NEW YORK—Daunted by the task of mending relations between police and New Yorkers calling for police reform, Mayor Bill de Blasio invoked the spirit of Dr. Martin Luther King Jr. to urge mutual respect, despite differences in opinion.
“We have to get rid of the sense that any of our differences preclude us from finding each other. That’s what Dr. King epitomized,” the mayor said at Monday’s Dr. King celebration held at the Manhattan headquarters of Rev. Al Sharpton’s civil rights organization, the National Action Network (NAN).
The relationship between law enforcement and minority communities has been a volatile issue this year in New York and elsewhere in the country.
After the death of an unarmed black man, Eric Garner at the hands of a white police officer, thousands of New Yorkers marched and demonstrated, calling for changes to the way law enforcement treats minority communities. When two police officers were shot and killed in Brooklyn by a mentally disturbed man, police union leaders blamed the protesters for fomenting sentiments against police that led to the killing.
When another unarmed black man, Michael Brown of Ferguson, Mo., was shot and killed by a white police officer, and grand juries chose not to indict the officers involved in both Garner’s and Brown’s deaths, the entire country debated the merits of our judicial system.
In light of these events, police reform was arguably the most pressing civil rights issue this past year and the main theme at the 2015 NAN MLK Day Policy Forum.
On Monday, De Blasio underscored the value of peaceful protests, noting that King exemplified the power of civil disobedience to make social change.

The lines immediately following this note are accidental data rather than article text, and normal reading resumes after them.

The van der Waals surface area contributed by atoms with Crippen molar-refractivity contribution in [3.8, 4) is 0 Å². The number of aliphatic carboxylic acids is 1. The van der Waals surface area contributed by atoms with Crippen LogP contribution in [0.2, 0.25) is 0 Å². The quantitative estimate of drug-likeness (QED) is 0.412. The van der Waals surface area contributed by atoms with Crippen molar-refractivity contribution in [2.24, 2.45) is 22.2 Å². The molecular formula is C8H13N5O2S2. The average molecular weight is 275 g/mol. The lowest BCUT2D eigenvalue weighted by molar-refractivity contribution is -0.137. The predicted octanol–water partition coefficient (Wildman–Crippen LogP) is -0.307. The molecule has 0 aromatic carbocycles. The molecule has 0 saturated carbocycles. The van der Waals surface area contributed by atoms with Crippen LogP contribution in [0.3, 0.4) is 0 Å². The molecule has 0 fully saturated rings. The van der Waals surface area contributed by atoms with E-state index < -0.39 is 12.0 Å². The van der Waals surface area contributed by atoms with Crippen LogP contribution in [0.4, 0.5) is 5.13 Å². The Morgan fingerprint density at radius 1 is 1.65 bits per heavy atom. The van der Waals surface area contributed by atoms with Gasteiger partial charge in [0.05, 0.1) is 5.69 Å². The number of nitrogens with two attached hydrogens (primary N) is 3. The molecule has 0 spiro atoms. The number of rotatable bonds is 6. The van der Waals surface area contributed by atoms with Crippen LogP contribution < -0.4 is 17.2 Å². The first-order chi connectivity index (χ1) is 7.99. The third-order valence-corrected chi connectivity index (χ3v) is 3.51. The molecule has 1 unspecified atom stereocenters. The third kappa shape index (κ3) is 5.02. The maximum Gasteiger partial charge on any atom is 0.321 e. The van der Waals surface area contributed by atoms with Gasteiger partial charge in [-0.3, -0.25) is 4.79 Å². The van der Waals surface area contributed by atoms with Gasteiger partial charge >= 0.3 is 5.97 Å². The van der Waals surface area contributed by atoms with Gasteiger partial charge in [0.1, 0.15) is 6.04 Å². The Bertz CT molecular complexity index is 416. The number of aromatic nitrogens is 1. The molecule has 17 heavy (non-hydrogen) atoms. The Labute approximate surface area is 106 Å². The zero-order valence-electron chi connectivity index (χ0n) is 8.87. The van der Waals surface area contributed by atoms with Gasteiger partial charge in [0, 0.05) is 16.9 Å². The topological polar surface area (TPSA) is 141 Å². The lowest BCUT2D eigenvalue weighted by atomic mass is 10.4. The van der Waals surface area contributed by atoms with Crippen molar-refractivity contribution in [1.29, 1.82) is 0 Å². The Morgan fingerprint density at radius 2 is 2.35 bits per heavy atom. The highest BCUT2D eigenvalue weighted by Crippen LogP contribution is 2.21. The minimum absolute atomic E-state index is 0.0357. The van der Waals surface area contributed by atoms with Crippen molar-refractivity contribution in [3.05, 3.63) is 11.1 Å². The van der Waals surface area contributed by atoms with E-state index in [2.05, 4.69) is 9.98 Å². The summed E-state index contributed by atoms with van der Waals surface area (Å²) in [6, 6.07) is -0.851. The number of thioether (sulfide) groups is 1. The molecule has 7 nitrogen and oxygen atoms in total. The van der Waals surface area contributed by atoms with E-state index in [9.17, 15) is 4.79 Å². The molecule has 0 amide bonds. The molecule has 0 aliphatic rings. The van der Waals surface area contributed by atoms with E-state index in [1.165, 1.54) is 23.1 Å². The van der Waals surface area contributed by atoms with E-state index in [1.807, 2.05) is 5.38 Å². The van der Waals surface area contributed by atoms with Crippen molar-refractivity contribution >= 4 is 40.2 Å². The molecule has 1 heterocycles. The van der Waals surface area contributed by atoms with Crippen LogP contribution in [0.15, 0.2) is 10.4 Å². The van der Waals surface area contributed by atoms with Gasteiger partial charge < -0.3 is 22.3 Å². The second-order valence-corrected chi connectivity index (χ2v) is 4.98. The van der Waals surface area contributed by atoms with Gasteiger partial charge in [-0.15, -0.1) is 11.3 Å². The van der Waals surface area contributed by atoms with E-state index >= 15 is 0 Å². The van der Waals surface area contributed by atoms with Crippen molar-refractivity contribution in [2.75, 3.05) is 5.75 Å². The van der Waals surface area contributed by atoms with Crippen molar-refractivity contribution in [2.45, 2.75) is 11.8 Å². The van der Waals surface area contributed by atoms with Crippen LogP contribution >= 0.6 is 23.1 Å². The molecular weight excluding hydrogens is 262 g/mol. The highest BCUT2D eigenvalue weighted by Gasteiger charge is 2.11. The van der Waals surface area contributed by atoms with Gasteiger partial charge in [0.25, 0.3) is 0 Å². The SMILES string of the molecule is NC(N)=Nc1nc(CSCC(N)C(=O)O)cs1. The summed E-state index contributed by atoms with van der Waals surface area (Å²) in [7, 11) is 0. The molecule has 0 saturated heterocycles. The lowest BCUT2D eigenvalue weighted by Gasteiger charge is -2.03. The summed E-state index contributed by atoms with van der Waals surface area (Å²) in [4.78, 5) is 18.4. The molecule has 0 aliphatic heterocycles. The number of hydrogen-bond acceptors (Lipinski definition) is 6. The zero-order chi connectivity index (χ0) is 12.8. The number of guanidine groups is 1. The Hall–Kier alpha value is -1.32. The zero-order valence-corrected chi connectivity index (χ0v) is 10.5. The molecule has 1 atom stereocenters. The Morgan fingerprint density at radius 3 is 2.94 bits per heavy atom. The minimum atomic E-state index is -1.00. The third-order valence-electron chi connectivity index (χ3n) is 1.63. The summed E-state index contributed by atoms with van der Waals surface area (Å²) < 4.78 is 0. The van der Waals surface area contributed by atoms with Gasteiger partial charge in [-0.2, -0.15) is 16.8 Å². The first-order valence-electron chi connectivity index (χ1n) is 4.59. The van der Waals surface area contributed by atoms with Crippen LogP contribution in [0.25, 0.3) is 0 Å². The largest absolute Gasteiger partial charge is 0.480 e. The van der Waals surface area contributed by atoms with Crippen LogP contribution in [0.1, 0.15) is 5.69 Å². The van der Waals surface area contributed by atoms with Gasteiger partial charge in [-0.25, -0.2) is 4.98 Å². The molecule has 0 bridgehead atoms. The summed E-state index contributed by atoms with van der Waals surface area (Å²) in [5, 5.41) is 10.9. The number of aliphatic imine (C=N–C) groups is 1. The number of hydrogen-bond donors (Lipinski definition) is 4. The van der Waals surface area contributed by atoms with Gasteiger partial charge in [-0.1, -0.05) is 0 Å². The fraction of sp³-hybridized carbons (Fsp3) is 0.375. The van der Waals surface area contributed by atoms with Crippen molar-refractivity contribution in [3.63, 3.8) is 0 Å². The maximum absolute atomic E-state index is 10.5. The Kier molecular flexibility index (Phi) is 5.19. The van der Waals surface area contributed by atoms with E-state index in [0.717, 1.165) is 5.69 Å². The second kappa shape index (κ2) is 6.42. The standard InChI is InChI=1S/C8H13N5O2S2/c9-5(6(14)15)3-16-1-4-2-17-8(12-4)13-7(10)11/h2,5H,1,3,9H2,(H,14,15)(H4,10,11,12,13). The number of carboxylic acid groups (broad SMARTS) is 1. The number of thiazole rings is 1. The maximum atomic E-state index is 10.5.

“No one more than Dr. King understood the nature of struggle,” the mayor said. “He insisted that we be relentless, that all of us be relentless. Dr. King didn’t say, ‘look at me, I’ll take care of this for you.’ He asked us all to be part of changing society for the better.”
De Blasio also gave measured criticism to protesters who made hateful comments against police officers in their protest chants, calling on the public to respect the officers who protect society.
Still, he mentioned the policing reforms under his administration—such as reduced stop-and-frisk and fewer arrests for marijuana possession—as signs of his commitment to making the criminal justice system fairer for minorities.
Other local elected officials, like City Council member Vanessa Gibson and Public Advocate Letitia James, echoed the mayor’s comments, emphasizing that the call for police reform is not at odds with showing support for police.
Other city, state, and federal politicians who spoke at the event reflected on the recent events as evidence that much work was still needed to achieve King’s vision of equal justice for all. Many reminded the audience that King would have wanted them all to keep fighting for change.
“It seems like we’ve come so far, but at the same time, it seems like we haven’t gone far enough. Just when we think we’re there, something else happens to show we’re not,” said state assembly member David Weprin.
“On this historic day, we should all sit back and reflect on all of our diversity, on all of us standing together to try to achieve, hopefully in our lifetime, the dream of the Rev. Martin Luther King Jr.,” he said.